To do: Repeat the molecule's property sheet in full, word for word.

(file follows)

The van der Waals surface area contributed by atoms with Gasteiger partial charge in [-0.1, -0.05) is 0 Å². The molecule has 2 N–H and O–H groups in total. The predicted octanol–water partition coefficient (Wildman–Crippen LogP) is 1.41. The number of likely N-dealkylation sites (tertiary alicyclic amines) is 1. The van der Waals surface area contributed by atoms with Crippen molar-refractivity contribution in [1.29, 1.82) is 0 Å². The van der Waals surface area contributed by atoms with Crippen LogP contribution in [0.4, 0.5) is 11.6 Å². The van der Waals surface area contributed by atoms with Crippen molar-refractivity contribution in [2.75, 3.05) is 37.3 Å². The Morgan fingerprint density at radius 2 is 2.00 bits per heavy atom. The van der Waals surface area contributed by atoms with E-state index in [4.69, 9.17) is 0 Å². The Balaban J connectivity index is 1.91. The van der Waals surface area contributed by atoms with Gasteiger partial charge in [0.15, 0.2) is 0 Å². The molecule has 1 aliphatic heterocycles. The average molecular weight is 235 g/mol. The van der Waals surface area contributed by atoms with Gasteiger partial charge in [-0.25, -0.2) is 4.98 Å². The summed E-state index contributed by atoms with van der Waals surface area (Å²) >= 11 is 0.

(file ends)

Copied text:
The van der Waals surface area contributed by atoms with Gasteiger partial charge in [-0.1, -0.05) is 0 Å². The molecule has 2 N–H and O–H groups in total. The predicted octanol–water partition coefficient (Wildman–Crippen LogP) is 1.41. The number of likely N-dealkylation sites (tertiary alicyclic amines) is 1. The van der Waals surface area contributed by atoms with Crippen molar-refractivity contribution in [1.29, 1.82) is 0 Å². The van der Waals surface area contributed by atoms with Crippen LogP contribution in [0.4, 0.5) is 11.6 Å². The van der Waals surface area contributed by atoms with Crippen molar-refractivity contribution in [2.75, 3.05) is 37.3 Å². The Morgan fingerprint density at radius 2 is 2.00 bits per heavy atom. The van der Waals surface area contributed by atoms with E-state index in [4.69, 9.17) is 0 Å². The Balaban J connectivity index is 1.91. The van der Waals surface area contributed by atoms with Gasteiger partial charge in [0.15, 0.2) is 0 Å². The molecule has 1 aliphatic heterocycles. The average molecular weight is 235 g/mol. The van der Waals surface area contributed by atoms with Gasteiger partial charge in [-0.25, -0.2) is 4.98 Å². The summed E-state index contributed by atoms with van der Waals surface area (Å²) >= 11 is 0.